In the Mojave Desert, analysis of the Larrea tridentata rhizobacterial community revealed the most abundant species belonged to Proteobacteria, Bacteroidetes and Firmicutes phyla (Jorquera et al., 2012). Additionally, when three representative isolates from L. tridentata were tested for their PGPR activities, the strains encoded for ACC deaminase and phytases, which indicates their PGPR capability to utilize phosphate by possessing phytase enzymes, which can mineralize phytate, the predominant form of organic phosphate in the soil. In addition, to confirm the PGPR effect of these isolates, the strains were further inoculated with cucumber plants, where they showed three fold higher root and shoot biomass than control plants. This study supports the hypothesis that desert plants harbor a large diversity of PGPR that can contribute to an increase of plant fitness, by several means such as phosphate solubilization (Jorquera et al., 2012).
In the Chihuahuan Desert, a study was conducted on the native halophilic perennial grass Distichlis spicata’s roots, with the aim of isolating and characterizing its potential beneficial rhizobacteria, and further testing them on Arabidopsis and crop plants under salt stress (Palacio-Rodríguez et al., 2017). The authors show two representative PGPR strains (Bacillus sp.) and (Pseudomonas lini) exhibited the strongest effect on enhancing the shoot and root biomass in normal and salt stress conditions, both PGPR strains exhibited halophilic properties, IAA and siderophores production, as well as expression of the acdS gene (ACC deaminase) by P. lini. Additionally, the inoculation of the two strains with Arabidopsis thaliana, cucumber and watermelon under normal and salt stress conditions, showed higher plant biomass and increased lateral root number. In this study, the isolation and characterization of the two halophilic PGPR strains from the desert plant D. spicata, reveals a great potential approach of isolating novel halophilic PGPR strains that can strive in extreme saline conditions, and further apply them to improve crops growing in salt-affected regions (Palacio-Rodríguez et al., 2017).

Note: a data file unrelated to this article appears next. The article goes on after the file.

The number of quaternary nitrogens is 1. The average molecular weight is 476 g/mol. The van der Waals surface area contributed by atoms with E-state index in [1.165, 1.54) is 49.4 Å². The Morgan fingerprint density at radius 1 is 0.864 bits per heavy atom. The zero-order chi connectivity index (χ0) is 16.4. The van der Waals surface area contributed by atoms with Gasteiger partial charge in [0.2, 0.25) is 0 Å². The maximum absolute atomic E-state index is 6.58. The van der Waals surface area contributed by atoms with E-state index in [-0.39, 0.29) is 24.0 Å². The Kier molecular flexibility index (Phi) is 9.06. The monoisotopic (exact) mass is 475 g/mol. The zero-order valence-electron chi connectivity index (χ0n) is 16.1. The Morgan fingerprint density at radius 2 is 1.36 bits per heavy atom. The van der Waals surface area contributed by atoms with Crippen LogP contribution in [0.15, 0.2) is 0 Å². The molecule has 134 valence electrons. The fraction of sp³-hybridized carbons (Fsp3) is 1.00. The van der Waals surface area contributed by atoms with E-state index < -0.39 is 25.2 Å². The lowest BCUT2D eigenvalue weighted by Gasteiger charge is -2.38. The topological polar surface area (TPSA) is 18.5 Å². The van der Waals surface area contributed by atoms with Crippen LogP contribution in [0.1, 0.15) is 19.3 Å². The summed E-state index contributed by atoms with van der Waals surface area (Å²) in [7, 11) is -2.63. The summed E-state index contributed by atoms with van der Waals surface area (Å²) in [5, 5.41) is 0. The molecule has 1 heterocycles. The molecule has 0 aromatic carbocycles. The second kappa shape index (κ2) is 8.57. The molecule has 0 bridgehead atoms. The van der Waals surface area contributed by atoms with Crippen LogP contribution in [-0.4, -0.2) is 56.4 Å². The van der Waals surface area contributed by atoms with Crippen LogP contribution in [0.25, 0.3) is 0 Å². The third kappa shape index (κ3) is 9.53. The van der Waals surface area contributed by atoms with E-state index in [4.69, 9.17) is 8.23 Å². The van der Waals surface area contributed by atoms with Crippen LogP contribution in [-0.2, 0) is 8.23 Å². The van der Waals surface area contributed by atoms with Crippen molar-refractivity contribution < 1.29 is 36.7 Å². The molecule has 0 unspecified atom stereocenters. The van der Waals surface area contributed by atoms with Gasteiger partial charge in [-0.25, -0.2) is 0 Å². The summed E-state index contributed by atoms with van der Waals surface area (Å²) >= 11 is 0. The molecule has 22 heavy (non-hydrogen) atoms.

The Great Indian Desert (Thar Desert)
In an attempt to improve and sustain the production of horticultural crops growing in arid areas, such as the Thar Desert, Aseri et al. (2008) investigated the effect of several nitrogen fixing PGPR strains (individually), and in a dual combination of one PGPR strain (Azotobacter chroococcum) with the beneficial AM fungi (Glomus mosseae) on the production of the commercial fruit, Pomegranate (Punica granatum L.) in the span of 5 years field study. Their results revealed that the individual inoculation with the PGPR strains significantly enhanced the plants height, plant canopy and fruit yield, in addition to higher chlorophyll content and nutrient uptake. Interestingly, the dual inoculation of the PGPR strain with the AM fungi displayed the best results, with the maximum increase in all of these parameters. These data suggest that the use of PGPR as bio-fertilizers, that were isolated from the rhizosphere of plants growing in arid areas such as the Thar Desert, can be effectively applicable to improve horticultural crop plants in harsh desert areas (Aseri et al., 2008).
In the semi-arid Rajasthan region of the Thar Desert, a rhizobacterial strain was isolated from which mung bean (Vigna radiate) and identified as Bacillus sp. displayed beneficial PGPR traits such as phosphate solubilization, antifungal activity, ACC deaminase activity and ammonia and IAA production (Minaxi et al., 2012). Furthermore, this PGPR was further inoculated with the crop cowpea under semi-arid conditions in laboratory and field conditions, and displayed positive enhancement of plant growth and nutrient uptake in the cowpea plants. In addition, coated seeds with the Bacillus isolate showed a significant increase in seed germination, shoot and root length, fresh and dry weight and increased leaf area. In the field, the number of pods, seeds and grains were significantly enhanced compared to control non-inoculated plants. These data show that PGPR isolated from plants growing in semi-arid areas can have remarkable PGPR traits, which can positively enhance the growth and production of important food crops such as cowpea plants, and other fundamental crops in the semi-arid regions across Asia (Minaxi et al., 2012).